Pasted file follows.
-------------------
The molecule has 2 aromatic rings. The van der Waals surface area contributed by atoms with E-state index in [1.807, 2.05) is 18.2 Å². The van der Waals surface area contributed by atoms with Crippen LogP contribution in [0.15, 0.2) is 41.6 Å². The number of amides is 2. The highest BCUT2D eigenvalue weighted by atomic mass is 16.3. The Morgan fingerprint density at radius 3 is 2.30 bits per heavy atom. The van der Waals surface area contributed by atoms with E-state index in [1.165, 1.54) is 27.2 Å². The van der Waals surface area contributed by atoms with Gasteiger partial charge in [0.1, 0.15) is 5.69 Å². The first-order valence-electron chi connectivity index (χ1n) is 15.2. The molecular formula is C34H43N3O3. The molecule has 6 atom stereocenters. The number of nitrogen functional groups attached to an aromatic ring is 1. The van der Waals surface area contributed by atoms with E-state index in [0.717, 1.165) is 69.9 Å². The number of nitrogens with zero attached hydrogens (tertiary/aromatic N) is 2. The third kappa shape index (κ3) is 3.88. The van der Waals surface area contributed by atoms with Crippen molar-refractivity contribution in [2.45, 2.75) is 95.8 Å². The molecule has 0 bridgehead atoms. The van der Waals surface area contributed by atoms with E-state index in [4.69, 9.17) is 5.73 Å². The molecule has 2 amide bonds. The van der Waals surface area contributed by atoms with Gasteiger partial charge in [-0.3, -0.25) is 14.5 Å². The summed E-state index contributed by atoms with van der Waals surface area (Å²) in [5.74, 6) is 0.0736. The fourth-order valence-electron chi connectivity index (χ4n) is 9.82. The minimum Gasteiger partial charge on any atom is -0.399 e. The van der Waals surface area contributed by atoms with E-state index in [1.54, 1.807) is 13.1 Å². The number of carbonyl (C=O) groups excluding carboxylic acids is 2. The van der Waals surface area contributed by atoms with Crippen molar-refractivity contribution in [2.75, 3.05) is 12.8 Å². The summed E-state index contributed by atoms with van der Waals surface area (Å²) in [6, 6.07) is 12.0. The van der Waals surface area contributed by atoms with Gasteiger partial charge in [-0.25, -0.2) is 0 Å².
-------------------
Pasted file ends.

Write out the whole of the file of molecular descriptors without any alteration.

The molecule has 2 aromatic rings. The van der Waals surface area contributed by atoms with E-state index in [1.807, 2.05) is 18.2 Å². The van der Waals surface area contributed by atoms with Crippen LogP contribution in [0.15, 0.2) is 41.6 Å². The number of amides is 2. The highest BCUT2D eigenvalue weighted by atomic mass is 16.3. The Morgan fingerprint density at radius 3 is 2.30 bits per heavy atom. The van der Waals surface area contributed by atoms with E-state index in [1.165, 1.54) is 27.2 Å². The van der Waals surface area contributed by atoms with Gasteiger partial charge in [0.1, 0.15) is 5.69 Å². The first-order valence-electron chi connectivity index (χ1n) is 15.2. The molecular formula is C34H43N3O3. The molecule has 6 atom stereocenters. The number of nitrogen functional groups attached to an aromatic ring is 1. The van der Waals surface area contributed by atoms with E-state index in [0.717, 1.165) is 69.9 Å². The number of nitrogens with zero attached hydrogens (tertiary/aromatic N) is 2. The third kappa shape index (κ3) is 3.88. The van der Waals surface area contributed by atoms with Crippen molar-refractivity contribution in [2.45, 2.75) is 95.8 Å². The molecule has 0 bridgehead atoms. The van der Waals surface area contributed by atoms with E-state index in [4.69, 9.17) is 5.73 Å². The molecule has 2 amide bonds. The van der Waals surface area contributed by atoms with Gasteiger partial charge in [-0.3, -0.25) is 14.5 Å². The summed E-state index contributed by atoms with van der Waals surface area (Å²) in [5.74, 6) is 0.0736. The fourth-order valence-electron chi connectivity index (χ4n) is 9.82. The minimum Gasteiger partial charge on any atom is -0.399 e. The van der Waals surface area contributed by atoms with E-state index in [1.54, 1.807) is 13.1 Å². The number of carbonyl (C=O) groups excluding carboxylic acids is 2. The van der Waals surface area contributed by atoms with Crippen molar-refractivity contribution in [2.75, 3.05) is 12.8 Å². The summed E-state index contributed by atoms with van der Waals surface area (Å²) in [6, 6.07) is 12.0. The van der Waals surface area contributed by atoms with Gasteiger partial charge in [-0.25, -0.2) is 0 Å².